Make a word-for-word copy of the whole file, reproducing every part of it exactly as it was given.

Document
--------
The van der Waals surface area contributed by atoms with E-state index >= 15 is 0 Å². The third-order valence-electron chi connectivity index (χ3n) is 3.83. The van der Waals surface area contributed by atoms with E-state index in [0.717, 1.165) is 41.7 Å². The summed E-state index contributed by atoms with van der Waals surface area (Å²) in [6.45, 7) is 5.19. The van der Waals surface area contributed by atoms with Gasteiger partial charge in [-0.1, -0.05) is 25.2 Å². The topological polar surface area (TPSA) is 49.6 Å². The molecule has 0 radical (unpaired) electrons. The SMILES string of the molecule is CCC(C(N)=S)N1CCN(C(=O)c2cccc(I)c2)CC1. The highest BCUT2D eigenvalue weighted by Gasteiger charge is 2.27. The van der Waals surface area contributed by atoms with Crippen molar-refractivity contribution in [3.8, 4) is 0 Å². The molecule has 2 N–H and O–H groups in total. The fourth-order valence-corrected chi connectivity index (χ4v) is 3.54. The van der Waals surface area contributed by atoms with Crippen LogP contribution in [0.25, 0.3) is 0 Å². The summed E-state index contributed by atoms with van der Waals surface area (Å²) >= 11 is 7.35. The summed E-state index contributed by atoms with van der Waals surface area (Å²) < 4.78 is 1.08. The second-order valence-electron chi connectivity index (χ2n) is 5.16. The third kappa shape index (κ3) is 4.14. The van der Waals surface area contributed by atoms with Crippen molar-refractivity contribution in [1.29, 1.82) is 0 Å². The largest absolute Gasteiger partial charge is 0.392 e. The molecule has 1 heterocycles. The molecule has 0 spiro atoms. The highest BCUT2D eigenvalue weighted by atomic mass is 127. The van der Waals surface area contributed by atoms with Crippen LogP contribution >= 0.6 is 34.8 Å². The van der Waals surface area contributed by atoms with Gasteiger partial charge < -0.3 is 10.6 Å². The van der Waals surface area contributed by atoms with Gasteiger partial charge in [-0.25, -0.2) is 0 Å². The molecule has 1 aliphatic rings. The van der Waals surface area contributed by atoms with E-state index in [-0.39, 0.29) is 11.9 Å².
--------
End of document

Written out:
The van der Waals surface area contributed by atoms with E-state index >= 15 is 0 Å². The third-order valence-electron chi connectivity index (χ3n) is 3.83. The van der Waals surface area contributed by atoms with E-state index in [0.717, 1.165) is 41.7 Å². The summed E-state index contributed by atoms with van der Waals surface area (Å²) in [6.45, 7) is 5.19. The van der Waals surface area contributed by atoms with Gasteiger partial charge in [-0.1, -0.05) is 25.2 Å². The topological polar surface area (TPSA) is 49.6 Å². The molecule has 0 radical (unpaired) electrons. The SMILES string of the molecule is CCC(C(N)=S)N1CCN(C(=O)c2cccc(I)c2)CC1. The highest BCUT2D eigenvalue weighted by Gasteiger charge is 2.27. The van der Waals surface area contributed by atoms with Crippen molar-refractivity contribution in [3.8, 4) is 0 Å². The molecule has 2 N–H and O–H groups in total. The fourth-order valence-corrected chi connectivity index (χ4v) is 3.54. The van der Waals surface area contributed by atoms with Crippen LogP contribution in [0.25, 0.3) is 0 Å². The summed E-state index contributed by atoms with van der Waals surface area (Å²) >= 11 is 7.35. The summed E-state index contributed by atoms with van der Waals surface area (Å²) < 4.78 is 1.08. The second-order valence-electron chi connectivity index (χ2n) is 5.16. The third kappa shape index (κ3) is 4.14. The van der Waals surface area contributed by atoms with Crippen molar-refractivity contribution in [1.29, 1.82) is 0 Å². The largest absolute Gasteiger partial charge is 0.392 e. The molecule has 1 heterocycles. The molecule has 0 spiro atoms. The highest BCUT2D eigenvalue weighted by atomic mass is 127. The van der Waals surface area contributed by atoms with Crippen LogP contribution >= 0.6 is 34.8 Å². The van der Waals surface area contributed by atoms with Gasteiger partial charge < -0.3 is 10.6 Å². The van der Waals surface area contributed by atoms with Gasteiger partial charge in [-0.25, -0.2) is 0 Å². The molecule has 1 aliphatic rings. The van der Waals surface area contributed by atoms with E-state index in [-0.39, 0.29) is 11.9 Å².